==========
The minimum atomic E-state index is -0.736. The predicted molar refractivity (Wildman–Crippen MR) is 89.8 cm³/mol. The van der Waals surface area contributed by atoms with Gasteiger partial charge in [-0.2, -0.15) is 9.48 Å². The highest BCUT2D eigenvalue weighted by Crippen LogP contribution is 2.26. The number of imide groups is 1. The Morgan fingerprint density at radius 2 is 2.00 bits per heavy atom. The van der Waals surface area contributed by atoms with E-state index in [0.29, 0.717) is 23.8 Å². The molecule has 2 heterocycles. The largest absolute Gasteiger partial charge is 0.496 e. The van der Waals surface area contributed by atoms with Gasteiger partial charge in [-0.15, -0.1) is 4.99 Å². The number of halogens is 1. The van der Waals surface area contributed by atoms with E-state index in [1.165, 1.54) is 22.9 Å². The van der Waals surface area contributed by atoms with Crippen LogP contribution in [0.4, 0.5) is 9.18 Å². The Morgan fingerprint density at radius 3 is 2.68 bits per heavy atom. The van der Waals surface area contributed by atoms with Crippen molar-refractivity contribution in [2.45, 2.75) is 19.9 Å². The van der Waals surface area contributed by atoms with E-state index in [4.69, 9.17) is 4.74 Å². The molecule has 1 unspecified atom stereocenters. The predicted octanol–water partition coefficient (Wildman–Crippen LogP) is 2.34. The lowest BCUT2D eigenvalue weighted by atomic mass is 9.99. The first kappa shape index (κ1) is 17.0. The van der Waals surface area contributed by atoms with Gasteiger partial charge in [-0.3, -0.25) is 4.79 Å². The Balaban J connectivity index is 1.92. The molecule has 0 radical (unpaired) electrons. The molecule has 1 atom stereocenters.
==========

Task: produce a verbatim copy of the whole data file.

The minimum atomic E-state index is -0.736. The predicted molar refractivity (Wildman–Crippen MR) is 89.8 cm³/mol. The van der Waals surface area contributed by atoms with Gasteiger partial charge in [-0.2, -0.15) is 9.48 Å². The highest BCUT2D eigenvalue weighted by Crippen LogP contribution is 2.26. The number of imide groups is 1. The Morgan fingerprint density at radius 2 is 2.00 bits per heavy atom. The van der Waals surface area contributed by atoms with E-state index in [0.29, 0.717) is 23.8 Å². The molecule has 2 heterocycles. The largest absolute Gasteiger partial charge is 0.496 e. The van der Waals surface area contributed by atoms with Gasteiger partial charge in [-0.15, -0.1) is 4.99 Å². The number of halogens is 1. The van der Waals surface area contributed by atoms with E-state index in [1.165, 1.54) is 22.9 Å². The van der Waals surface area contributed by atoms with Crippen LogP contribution in [0.4, 0.5) is 9.18 Å². The Morgan fingerprint density at radius 3 is 2.68 bits per heavy atom. The van der Waals surface area contributed by atoms with Crippen molar-refractivity contribution in [2.45, 2.75) is 19.9 Å². The van der Waals surface area contributed by atoms with E-state index in [4.69, 9.17) is 4.74 Å². The molecule has 1 unspecified atom stereocenters. The predicted octanol–water partition coefficient (Wildman–Crippen LogP) is 2.34. The lowest BCUT2D eigenvalue weighted by atomic mass is 9.99. The first kappa shape index (κ1) is 17.0. The van der Waals surface area contributed by atoms with Gasteiger partial charge in [-0.3, -0.25) is 4.79 Å². The Balaban J connectivity index is 1.92. The molecule has 0 radical (unpaired) electrons. The molecule has 1 atom stereocenters.